The future of the solar PV sector in Europe is becoming smarter and digitized; this was one of the messages to emerge from the Smart Energy UK and Europe conference that took place in London, 28-29 January.
“PV itself is a smart technology. And it is becoming all the more cheaper,” said James Watson, CEO of Solar Power Europe, Europe’s solar PV association. However, although the technology is one, it satisfies two different needs, Watson told the conference: firstly, the distributed direction of the energy system revolving around smaller projects; and secondly, the centralized part of the system, where larger projects are used to inject power to the grid and where power purchase agreements (PPAs) matter the most.
According to Solar Power Europe data, there are four million PV systems operating today in Europe, covering the power needs of 30 million households. Rooftop PV (both residential and commercial) specifically has provided about 67% of Europe’s new installations in the last five years.
The Solar PV capabilities in the future will be built around providing grid services, Watson suggested. “Reactive power and negative balancing services can be achieved by PV systems alone, while by adding storage to the PV system, positive balancing and self-regulated consumption can also be offered. Therefore, what we need now is the right regulatory framework to activate such services in a market-based approach,” he said.
Smart energy regulation is indeed among the main demand of the European solar industry today, which sees the power markets of the continent being oversupplied. With few exceptions (e.g. the U.K.) there is more power fed into the European grids than needed, and solar developers understand that a new phase of PV investment can only materialize under a new business model that includes storage and smart energy management.
In the era of a smart PV and grid interface, the prosumer “will also acquire a new level of flexibility and value, noted Watson.
“Energy system flexibility is not a part of any European national regulatory framework,” Frits Verheij, executive board member at the Universal Smart Energy Framework (USEF), told pv magazine. USEF is a consortium of seven energy market players (ABB, Alliander, DNV GL, Essent, IBM, ICT and Stedin) and won the Smart Grid Network and Communication Award at the Smart Energy UK and Europe event.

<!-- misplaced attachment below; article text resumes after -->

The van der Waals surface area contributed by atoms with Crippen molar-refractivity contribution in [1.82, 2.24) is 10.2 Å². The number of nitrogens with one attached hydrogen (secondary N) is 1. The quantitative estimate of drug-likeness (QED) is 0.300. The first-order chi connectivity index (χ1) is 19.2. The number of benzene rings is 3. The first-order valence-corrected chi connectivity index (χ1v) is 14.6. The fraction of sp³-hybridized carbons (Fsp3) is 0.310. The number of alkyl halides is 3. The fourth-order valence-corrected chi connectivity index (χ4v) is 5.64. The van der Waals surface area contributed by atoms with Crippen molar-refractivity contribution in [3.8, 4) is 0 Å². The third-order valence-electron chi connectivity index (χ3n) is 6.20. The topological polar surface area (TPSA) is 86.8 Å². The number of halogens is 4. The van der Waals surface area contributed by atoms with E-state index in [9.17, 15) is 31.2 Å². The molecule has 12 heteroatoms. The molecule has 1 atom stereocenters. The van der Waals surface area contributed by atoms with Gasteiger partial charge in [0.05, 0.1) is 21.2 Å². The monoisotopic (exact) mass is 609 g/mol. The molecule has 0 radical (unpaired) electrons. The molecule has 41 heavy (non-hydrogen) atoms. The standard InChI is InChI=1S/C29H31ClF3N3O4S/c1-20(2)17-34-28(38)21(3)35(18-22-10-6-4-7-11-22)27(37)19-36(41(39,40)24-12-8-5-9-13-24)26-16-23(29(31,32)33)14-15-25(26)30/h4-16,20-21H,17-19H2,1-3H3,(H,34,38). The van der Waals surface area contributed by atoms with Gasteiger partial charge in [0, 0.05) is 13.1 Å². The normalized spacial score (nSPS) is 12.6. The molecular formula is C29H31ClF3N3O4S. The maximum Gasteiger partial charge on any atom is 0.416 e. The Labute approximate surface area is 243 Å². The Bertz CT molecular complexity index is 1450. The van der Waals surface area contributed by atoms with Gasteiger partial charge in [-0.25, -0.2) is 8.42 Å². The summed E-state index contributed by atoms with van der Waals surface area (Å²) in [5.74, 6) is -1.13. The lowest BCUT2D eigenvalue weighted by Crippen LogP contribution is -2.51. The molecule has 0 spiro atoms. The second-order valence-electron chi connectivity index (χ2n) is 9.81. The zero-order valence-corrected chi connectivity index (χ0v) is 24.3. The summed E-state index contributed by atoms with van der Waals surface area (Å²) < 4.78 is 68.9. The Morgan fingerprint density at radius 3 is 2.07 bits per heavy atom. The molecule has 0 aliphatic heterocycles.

However, flexibility is already out there and, in order to create value from it, USEF has established a framework that rewards the stakeholders for their flexibility. The framework, says USEF, can be adapted to fit different scenarios and markets, and the only prerequisite is that they share its core principles, specifically “that flexible energy use is considered a commodity, and that trading it will impact the interaction of all stakeholders in the energy value chain.”
Certain regulations are in place in various countries, so to apply the USEF framework in a country, you will need the national regulator to agree. Verheij noted, however, that many countries allow pilot projects to move away from existing regulations. “This is the case in the Netherlands for example, where we already run our first pilot project and a second one will begin next month.”
USEF is also in talks regrding pilot projects in Belgium, Denmark and elsewhere, and wants to be part of 25% of all smart energy systems in at least five different markets by 2020.